The Mayans recorded specific day dates that go back in time tens of thousands of years.  Since many of the events dated in this system occurred before the most optimistic early date for humans in North America, it is assumed that these very early dates are for mythical events that were invented much later.  Very early Chinese dates also are thought to have been late inventions.

A strong candidate for the first real date in history, that is, the first specific day on which an event can be pinpointed as having occurred, is May 28, 585 BC.  The event was a battle between the Medes and the Lydians that was suddenly called off when an eclipse of the Sun frightened both armies.  This eclipse, supposed to have been forecast correctly by Thales (although at best he would have had the year right, not the date), could only have been the one observable in the Middle East on May 28, 585.  No other solar eclipse would have been visible in that region for many years on either side of 585.

A similar candidate for the first date, September 6, 775 BC, comes from Chinese astronomical records.  It is the earliest date that records an astronomical event that we can say occurred at a particular time.  However, it is not connected with any other event such as the war of the Medes and Lydians.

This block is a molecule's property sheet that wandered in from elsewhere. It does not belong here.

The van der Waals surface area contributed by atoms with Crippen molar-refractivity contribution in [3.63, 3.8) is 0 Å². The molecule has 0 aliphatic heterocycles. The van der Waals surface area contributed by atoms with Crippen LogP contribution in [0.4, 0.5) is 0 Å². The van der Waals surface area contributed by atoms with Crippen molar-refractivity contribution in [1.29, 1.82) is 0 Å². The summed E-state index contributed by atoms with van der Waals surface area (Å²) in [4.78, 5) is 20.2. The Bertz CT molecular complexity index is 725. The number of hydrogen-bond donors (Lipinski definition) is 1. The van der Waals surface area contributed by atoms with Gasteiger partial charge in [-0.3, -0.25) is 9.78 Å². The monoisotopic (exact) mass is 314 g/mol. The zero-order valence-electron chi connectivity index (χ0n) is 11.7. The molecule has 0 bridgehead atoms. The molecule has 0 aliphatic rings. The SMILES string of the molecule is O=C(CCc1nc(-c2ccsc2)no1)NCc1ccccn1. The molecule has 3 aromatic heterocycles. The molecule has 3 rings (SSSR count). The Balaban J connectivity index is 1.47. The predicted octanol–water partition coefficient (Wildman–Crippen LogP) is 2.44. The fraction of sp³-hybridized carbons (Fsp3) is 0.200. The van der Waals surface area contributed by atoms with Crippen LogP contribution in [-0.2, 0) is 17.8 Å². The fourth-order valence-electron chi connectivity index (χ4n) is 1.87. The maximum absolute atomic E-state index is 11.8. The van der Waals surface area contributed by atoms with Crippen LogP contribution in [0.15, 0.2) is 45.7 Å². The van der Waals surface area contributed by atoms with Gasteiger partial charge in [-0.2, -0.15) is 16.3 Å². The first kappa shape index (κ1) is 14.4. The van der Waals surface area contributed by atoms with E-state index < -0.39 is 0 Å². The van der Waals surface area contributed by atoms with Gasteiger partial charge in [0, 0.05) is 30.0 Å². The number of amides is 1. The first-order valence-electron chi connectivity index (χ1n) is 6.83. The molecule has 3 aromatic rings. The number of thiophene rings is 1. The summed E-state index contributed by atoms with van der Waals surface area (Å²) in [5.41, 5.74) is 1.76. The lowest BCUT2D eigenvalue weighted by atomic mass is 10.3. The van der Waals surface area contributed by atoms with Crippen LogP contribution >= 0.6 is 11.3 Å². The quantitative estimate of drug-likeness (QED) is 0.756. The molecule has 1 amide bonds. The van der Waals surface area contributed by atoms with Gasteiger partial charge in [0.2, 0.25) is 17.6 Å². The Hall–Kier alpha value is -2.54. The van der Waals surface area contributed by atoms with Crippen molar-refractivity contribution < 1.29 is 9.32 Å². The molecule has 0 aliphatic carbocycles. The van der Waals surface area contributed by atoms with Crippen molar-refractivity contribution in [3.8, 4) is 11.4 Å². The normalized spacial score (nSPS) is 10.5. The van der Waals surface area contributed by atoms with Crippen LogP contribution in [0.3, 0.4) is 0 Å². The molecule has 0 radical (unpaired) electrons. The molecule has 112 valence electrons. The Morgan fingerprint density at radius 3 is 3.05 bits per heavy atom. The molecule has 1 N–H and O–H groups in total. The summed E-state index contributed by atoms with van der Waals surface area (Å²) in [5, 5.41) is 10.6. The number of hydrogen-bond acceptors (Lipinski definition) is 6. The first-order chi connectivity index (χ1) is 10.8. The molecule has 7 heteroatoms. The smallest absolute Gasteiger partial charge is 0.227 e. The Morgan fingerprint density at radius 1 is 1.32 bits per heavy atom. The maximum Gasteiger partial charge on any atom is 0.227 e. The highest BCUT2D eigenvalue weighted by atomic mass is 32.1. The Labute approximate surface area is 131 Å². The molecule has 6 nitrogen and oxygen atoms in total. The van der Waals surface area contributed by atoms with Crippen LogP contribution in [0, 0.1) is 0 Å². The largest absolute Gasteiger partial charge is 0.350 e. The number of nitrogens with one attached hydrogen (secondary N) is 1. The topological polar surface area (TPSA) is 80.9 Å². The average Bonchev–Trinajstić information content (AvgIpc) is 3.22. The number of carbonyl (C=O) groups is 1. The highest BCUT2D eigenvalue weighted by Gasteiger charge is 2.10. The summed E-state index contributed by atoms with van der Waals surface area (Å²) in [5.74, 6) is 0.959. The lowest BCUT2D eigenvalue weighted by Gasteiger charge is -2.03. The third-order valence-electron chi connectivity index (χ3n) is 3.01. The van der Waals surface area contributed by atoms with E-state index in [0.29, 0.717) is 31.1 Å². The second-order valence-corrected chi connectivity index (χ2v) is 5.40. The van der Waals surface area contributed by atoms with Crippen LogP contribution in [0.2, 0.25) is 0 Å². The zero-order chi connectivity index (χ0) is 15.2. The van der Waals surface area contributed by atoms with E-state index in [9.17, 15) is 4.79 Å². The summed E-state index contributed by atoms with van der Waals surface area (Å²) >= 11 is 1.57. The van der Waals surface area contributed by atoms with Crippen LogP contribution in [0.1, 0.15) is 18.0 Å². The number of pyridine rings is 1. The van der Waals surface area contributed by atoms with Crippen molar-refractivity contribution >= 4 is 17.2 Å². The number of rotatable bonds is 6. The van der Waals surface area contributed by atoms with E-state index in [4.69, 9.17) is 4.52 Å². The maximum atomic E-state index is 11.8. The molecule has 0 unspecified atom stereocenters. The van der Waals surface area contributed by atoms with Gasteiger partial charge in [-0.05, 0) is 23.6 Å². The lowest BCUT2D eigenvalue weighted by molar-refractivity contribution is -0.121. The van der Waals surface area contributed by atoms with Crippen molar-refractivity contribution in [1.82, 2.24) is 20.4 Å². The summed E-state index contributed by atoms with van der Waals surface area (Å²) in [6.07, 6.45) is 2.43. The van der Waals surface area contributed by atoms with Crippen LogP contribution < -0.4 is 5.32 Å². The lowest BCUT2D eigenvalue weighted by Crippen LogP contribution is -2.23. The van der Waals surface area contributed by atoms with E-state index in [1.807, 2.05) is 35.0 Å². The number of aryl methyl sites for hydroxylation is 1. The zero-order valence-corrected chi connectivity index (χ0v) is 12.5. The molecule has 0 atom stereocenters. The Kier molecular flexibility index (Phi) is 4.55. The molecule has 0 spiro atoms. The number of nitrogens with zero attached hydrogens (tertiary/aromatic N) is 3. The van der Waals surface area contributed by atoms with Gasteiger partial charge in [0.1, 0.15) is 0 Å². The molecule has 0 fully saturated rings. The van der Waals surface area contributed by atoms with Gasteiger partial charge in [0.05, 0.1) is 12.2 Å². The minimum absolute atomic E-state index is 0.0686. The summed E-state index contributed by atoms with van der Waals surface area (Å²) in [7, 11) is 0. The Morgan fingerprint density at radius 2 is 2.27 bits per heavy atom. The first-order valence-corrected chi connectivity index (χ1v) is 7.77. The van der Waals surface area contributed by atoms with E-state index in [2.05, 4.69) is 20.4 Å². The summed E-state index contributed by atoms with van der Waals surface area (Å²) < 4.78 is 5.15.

Dates were not rigorously kept during the Greek and Hellenistic period, although Chinese dates at this time were more certain.  To make matters complicated for us, most dates were given in “Olympiads” which could only be localized to within a four-year period.  Approximate dates for the lives of many of the well-known scientists and philosophers in that era have been worked out by historians from bits and pieces of evidence.  For instance, if you read in some sources that Thales was born in 624 BC and died in 546 BC you can assume that such dates are indefinite as to source.  Instead, historians have been clever and, when only one date in a person’s life is known, the historians assumed that the person must have been around 40 when the event occurred.  For instance, historians know the year that Thales is said to have predicted an eclipse, which astronomical calculations put at 585 BC.  Therefore, it is assumed that Thales may have been born around 623 BC.  Because there is a tradition that Thales lived to be about 70, historians think he may have died in 546 BC.  Therefore, because of the uncertainty of the dates during this period, consider all dates as occurring within the decade surrounding that date, or even, possibly, in an adjacent decade.  Sometimes it had to be assumed that events listed only in the first decade of a century should be considered as having occurred at some date during that century.  Often, the century is uncertain, as well.  An early astronomer, Kiddinu, who was born in Babylon between 340 and 331 BC, devised an early version of the precession of the equinoxes which was somewhat inaccurate.  The precession of the equinoxes refers to the apparent change over a period of 26,700 years in the position of the fixed stars which is caused by Earth’s wobbling in its orbit.  Later, from 160 to 141 BC, Hipparchus of Nicea (in Turkey), who was born around 190 BC, listed the fixed stars and more accurately discovered the precession of the equinoxes.